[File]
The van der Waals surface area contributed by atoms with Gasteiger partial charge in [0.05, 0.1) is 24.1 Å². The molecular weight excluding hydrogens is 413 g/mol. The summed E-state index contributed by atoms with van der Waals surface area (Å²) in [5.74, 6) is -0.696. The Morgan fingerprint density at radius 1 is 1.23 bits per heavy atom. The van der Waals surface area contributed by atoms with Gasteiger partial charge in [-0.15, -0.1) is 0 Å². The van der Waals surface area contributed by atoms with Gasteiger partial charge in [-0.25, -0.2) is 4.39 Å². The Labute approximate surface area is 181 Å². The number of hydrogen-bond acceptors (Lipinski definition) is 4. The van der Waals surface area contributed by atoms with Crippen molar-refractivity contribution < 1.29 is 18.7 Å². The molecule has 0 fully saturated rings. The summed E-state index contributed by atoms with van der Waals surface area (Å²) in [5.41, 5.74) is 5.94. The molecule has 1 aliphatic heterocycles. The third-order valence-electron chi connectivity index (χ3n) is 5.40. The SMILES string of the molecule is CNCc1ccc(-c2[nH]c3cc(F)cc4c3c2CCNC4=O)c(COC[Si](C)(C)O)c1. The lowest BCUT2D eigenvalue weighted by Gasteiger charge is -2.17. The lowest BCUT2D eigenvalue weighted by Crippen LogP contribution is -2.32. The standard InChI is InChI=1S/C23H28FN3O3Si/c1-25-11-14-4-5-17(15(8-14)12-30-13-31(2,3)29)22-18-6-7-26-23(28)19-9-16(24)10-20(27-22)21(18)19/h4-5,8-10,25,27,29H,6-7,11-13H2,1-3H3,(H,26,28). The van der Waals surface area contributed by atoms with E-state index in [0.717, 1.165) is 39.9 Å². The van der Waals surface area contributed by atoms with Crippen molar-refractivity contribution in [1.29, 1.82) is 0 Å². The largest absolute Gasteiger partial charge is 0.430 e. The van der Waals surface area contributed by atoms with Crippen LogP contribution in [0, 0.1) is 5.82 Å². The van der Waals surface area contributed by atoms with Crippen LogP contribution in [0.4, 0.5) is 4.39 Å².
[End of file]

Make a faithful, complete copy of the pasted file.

The van der Waals surface area contributed by atoms with Gasteiger partial charge in [0.05, 0.1) is 24.1 Å². The molecular weight excluding hydrogens is 413 g/mol. The summed E-state index contributed by atoms with van der Waals surface area (Å²) in [5.74, 6) is -0.696. The Morgan fingerprint density at radius 1 is 1.23 bits per heavy atom. The van der Waals surface area contributed by atoms with Gasteiger partial charge in [-0.15, -0.1) is 0 Å². The van der Waals surface area contributed by atoms with Gasteiger partial charge in [-0.25, -0.2) is 4.39 Å². The Labute approximate surface area is 181 Å². The number of hydrogen-bond acceptors (Lipinski definition) is 4. The van der Waals surface area contributed by atoms with Crippen molar-refractivity contribution < 1.29 is 18.7 Å². The molecule has 0 fully saturated rings. The summed E-state index contributed by atoms with van der Waals surface area (Å²) in [5.41, 5.74) is 5.94. The molecule has 1 aliphatic heterocycles. The third-order valence-electron chi connectivity index (χ3n) is 5.40. The SMILES string of the molecule is CNCc1ccc(-c2[nH]c3cc(F)cc4c3c2CCNC4=O)c(COC[Si](C)(C)O)c1. The lowest BCUT2D eigenvalue weighted by Gasteiger charge is -2.17. The lowest BCUT2D eigenvalue weighted by Crippen LogP contribution is -2.32. The standard InChI is InChI=1S/C23H28FN3O3Si/c1-25-11-14-4-5-17(15(8-14)12-30-13-31(2,3)29)22-18-6-7-26-23(28)19-9-16(24)10-20(27-22)21(18)19/h4-5,8-10,25,27,29H,6-7,11-13H2,1-3H3,(H,26,28). The van der Waals surface area contributed by atoms with E-state index in [0.717, 1.165) is 39.9 Å². The van der Waals surface area contributed by atoms with Crippen molar-refractivity contribution in [1.29, 1.82) is 0 Å². The largest absolute Gasteiger partial charge is 0.430 e. The van der Waals surface area contributed by atoms with Crippen LogP contribution in [0, 0.1) is 5.82 Å². The van der Waals surface area contributed by atoms with Crippen LogP contribution in [0.4, 0.5) is 4.39 Å².